There is no question that throughout the entire ordeal he was hearing the jeers of n**ger, n**ger, n**ger. In the warped minds of the killers, Emmitt was just a n**ger, something less than a human being, and, thus, it was fair game to bludgeon the young black man to death.

Masquerading the n-word as a term of endearment is a sign of an on-going disability to break away from an instilled and eventually cultivated self-hatred. Use of the idiom serves as a psychological conduit to negatively manipulate and shape the minds and collective perceptions of America’s Black population to perceiving an unfavorable and false perception of self.

Descendants of slavery suffer from such severe psychological scars of slavery – which have been blindly passed down through generations via enslaved mentalities, that they have become immune to the idea of debasing themselves and think nothing wrong of defining themselves with a word that is drenched in carnage and bloodshed of their victimized ascendants.

One hundred and forty-five years have passed since the abolishment of slavery; however, the needed healing process for blacks – as a group – never took place. This condition is referred to by The Osiris Group, a group of black psychologist, as Post Traumatic Slavery Disorder. Black psychologist Dr. Joy DeGruy refers to it as Post Traumatic Slave Syndrome (PTSS). Dr. DeGruy believes that,”The real recovery from the ongoing trauma of slavery and racism has to start from within.”

Black America, though liberated from physical enslavement, has never been [mentally] liberated from the word n**ga and the self-hate, indignity, and inferior mindset in which the word strongly connotes. Continual acceptance and use of the n-word amounts to nothing less than a [self-imposed] cultural genocide. Perhaps as a step in the right direction, the black community should give strong consideration to a national day of liberation from the n-word.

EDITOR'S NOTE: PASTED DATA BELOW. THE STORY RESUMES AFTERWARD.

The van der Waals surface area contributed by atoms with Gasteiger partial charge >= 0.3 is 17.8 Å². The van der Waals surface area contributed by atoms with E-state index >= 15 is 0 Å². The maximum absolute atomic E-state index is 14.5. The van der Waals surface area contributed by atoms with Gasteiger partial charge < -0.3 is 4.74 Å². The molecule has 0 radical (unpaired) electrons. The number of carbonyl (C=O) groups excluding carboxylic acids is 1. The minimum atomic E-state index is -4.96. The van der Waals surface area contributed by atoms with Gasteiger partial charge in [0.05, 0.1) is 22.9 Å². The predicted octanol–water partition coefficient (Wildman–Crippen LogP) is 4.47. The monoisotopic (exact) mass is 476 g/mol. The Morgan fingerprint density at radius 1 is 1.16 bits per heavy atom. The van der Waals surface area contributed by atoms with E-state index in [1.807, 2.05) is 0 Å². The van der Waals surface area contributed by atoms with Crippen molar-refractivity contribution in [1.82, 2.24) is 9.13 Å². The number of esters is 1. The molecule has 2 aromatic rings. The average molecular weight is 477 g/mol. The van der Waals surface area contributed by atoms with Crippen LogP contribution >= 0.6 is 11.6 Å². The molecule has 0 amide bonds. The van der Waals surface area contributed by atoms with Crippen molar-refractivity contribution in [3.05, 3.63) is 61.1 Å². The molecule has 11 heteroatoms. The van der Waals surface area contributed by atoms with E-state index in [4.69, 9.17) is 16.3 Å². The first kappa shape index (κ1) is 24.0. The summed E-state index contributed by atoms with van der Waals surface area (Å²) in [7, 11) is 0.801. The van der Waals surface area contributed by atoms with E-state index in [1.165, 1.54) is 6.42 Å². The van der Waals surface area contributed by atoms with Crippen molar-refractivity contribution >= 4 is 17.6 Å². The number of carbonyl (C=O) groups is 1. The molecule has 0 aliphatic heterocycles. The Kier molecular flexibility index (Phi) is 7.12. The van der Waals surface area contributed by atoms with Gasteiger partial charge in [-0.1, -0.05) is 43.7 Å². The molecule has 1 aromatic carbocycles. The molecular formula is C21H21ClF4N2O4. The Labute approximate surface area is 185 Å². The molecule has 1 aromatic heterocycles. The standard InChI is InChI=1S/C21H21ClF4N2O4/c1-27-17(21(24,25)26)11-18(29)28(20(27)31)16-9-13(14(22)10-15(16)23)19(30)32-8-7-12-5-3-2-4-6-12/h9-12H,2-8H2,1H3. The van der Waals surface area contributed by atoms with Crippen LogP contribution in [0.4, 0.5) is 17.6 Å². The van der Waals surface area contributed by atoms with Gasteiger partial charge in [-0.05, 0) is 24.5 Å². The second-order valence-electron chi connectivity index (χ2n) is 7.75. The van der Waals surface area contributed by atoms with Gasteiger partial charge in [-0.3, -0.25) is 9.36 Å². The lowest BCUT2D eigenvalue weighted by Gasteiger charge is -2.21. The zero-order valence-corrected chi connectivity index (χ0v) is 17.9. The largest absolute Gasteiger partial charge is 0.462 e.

In New Orleans fashion, a celebration of the burial of the n-word could take place Juneteenth 2011. Blacks as a collective and united group are accustomed to locking arms to fight racial injustices – holding all accountable for their actions – we need to expand such efforts to include black public figures that use the n-word.

We must NOW, at this very moment, come together to fight a common foe from within. The n-word has no good in it – never has – never will. Time has come to ban together, hold one another ACCOUNTABLE, and stop the self-abnegating, self-defeating use of the n-word and all other related mentalities and lifestyles associated with “staying in our place.”

Initiating the healing process and ending PTSS starts now. The black community holds the key and is the only group who can truly help the black community. Change must commence on the inside, from within – first inside of each individual person and then within the community collectively.

Blacks were taught to perceive themselves in a way that was not beneficial to a healthy individual self-development. Today, the entire black community must accept the fact that they’ve been “mis-educated”, and now must seek and secure their truth, dignity, and respect.

H. Lewis Smith is the founder and president of UVCC, the United Voices for a Common Cause, Inc. (www.theunitedvoices.com); a writer for the New England Informer Online; and author of “Bury that Sucka: A Scandalous Love Affair with the N-Word.”